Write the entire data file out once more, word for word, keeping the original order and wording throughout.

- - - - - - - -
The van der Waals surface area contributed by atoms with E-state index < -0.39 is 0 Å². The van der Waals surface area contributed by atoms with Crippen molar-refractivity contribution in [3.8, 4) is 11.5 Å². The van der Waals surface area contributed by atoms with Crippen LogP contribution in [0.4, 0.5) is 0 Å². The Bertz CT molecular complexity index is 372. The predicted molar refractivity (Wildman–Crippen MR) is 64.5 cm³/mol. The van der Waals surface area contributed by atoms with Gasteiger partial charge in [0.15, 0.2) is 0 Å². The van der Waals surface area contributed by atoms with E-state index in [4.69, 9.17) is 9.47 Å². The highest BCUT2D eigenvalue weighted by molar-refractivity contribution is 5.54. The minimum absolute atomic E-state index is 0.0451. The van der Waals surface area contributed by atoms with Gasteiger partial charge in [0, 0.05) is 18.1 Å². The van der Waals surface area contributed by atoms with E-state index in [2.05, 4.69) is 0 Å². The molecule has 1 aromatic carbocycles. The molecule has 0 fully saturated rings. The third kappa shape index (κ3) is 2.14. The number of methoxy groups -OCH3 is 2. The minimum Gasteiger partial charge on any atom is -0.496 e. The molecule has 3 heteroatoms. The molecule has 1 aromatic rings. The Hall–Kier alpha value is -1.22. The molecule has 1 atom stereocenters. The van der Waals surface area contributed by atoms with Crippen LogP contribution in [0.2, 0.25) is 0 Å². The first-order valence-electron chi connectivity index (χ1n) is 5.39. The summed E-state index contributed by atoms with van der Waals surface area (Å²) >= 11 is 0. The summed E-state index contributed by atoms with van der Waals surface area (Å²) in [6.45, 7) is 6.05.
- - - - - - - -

The van der Waals surface area contributed by atoms with E-state index < -0.39 is 0 Å². The van der Waals surface area contributed by atoms with Crippen molar-refractivity contribution in [3.8, 4) is 11.5 Å². The van der Waals surface area contributed by atoms with Crippen LogP contribution in [0.4, 0.5) is 0 Å². The Bertz CT molecular complexity index is 372. The predicted molar refractivity (Wildman–Crippen MR) is 64.5 cm³/mol. The van der Waals surface area contributed by atoms with Gasteiger partial charge in [0.15, 0.2) is 0 Å². The van der Waals surface area contributed by atoms with E-state index in [4.69, 9.17) is 9.47 Å². The highest BCUT2D eigenvalue weighted by molar-refractivity contribution is 5.54. The minimum absolute atomic E-state index is 0.0451. The van der Waals surface area contributed by atoms with Gasteiger partial charge in [0, 0.05) is 18.1 Å². The van der Waals surface area contributed by atoms with E-state index in [2.05, 4.69) is 0 Å². The molecule has 1 aromatic carbocycles. The molecule has 0 fully saturated rings. The third kappa shape index (κ3) is 2.14. The number of methoxy groups -OCH3 is 2. The minimum Gasteiger partial charge on any atom is -0.496 e. The molecule has 3 heteroatoms. The molecule has 1 aromatic rings. The Hall–Kier alpha value is -1.22. The molecule has 1 atom stereocenters. The van der Waals surface area contributed by atoms with Crippen LogP contribution in [0.2, 0.25) is 0 Å². The first-order valence-electron chi connectivity index (χ1n) is 5.39. The summed E-state index contributed by atoms with van der Waals surface area (Å²) >= 11 is 0. The summed E-state index contributed by atoms with van der Waals surface area (Å²) in [6.45, 7) is 6.05.